fashion trekking

After doing my short trek in the Annapurnas (the Poon Hill trek) I basically became obsessed with (read: inspired by) the tiered farming in the hills, the different layers of textures, shapes and colors that you see in the hillsides and mountains, and the interesting people you meet along the way.  This led to many ideas and inspiration for the collection that I am designing.  So naturally, I wanted to get out there to get more photos and ideas.

So another trek was planned—this time to the Langtang region which is just north of the Kathmandu Valley.  When I say just north, I only mean distance wise (it’s something like 170 km away), not length of travel time wise.  That 170 km took 10 hours by local bus to get there.  Outside of local busses the only option is dropping a good amount of money (around $100/person) to take a jeep up (which takes just as long, as the roads are narrow and windy and there isn’t much room for passing the slow busses—it is just marginally more comfortable).  Needless to say, the 265 rupee (about $3.50) bus seemed to be the better option.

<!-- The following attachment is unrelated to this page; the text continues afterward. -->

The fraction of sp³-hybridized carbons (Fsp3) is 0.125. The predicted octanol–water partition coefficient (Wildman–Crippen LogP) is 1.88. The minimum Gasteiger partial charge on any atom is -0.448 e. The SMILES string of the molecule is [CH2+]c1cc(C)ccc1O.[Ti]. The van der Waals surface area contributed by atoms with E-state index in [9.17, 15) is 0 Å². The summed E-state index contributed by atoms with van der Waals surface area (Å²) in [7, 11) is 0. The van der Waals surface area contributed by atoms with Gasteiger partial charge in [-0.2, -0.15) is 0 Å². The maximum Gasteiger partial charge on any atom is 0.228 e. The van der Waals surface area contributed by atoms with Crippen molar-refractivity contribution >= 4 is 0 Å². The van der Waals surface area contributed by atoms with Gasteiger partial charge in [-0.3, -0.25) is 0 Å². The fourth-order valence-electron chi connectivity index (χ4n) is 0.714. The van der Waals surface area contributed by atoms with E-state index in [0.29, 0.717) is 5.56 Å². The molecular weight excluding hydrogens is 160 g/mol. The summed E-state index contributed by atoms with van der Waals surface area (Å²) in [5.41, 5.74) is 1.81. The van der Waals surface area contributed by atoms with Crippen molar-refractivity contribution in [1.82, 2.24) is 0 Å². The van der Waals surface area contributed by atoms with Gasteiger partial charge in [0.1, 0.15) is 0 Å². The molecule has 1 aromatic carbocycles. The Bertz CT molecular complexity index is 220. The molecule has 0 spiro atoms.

Word for the wise—when making this decision, please, please book your ticket in advance.  Otherwise, you end up in the back row of the bus being thrown 3 feet in the air every time you go over a bump (and by every time, I mean every 30 seconds).  You may also be unfortunate enough to end up in the middle seats in the back row, which means you also have a 50% chance at any given time of someone landing in your lap or just sitting on your feet.  We quickly learned the reason why the Langtang trek wasn’t as popular with the tourists.

view from the back of the bus

However, the trek was totally amazing and totally worth the nightmarish bus ride (and we learned our lesson and booked our tickets ahead of time for the ride back—we sat “comfortably” towards the front of the bus for the 10 hour return ride).  As always, I was totally inspired and amazed by the scenery and everything I saw and took tons of pictures.  Here is a sampling:

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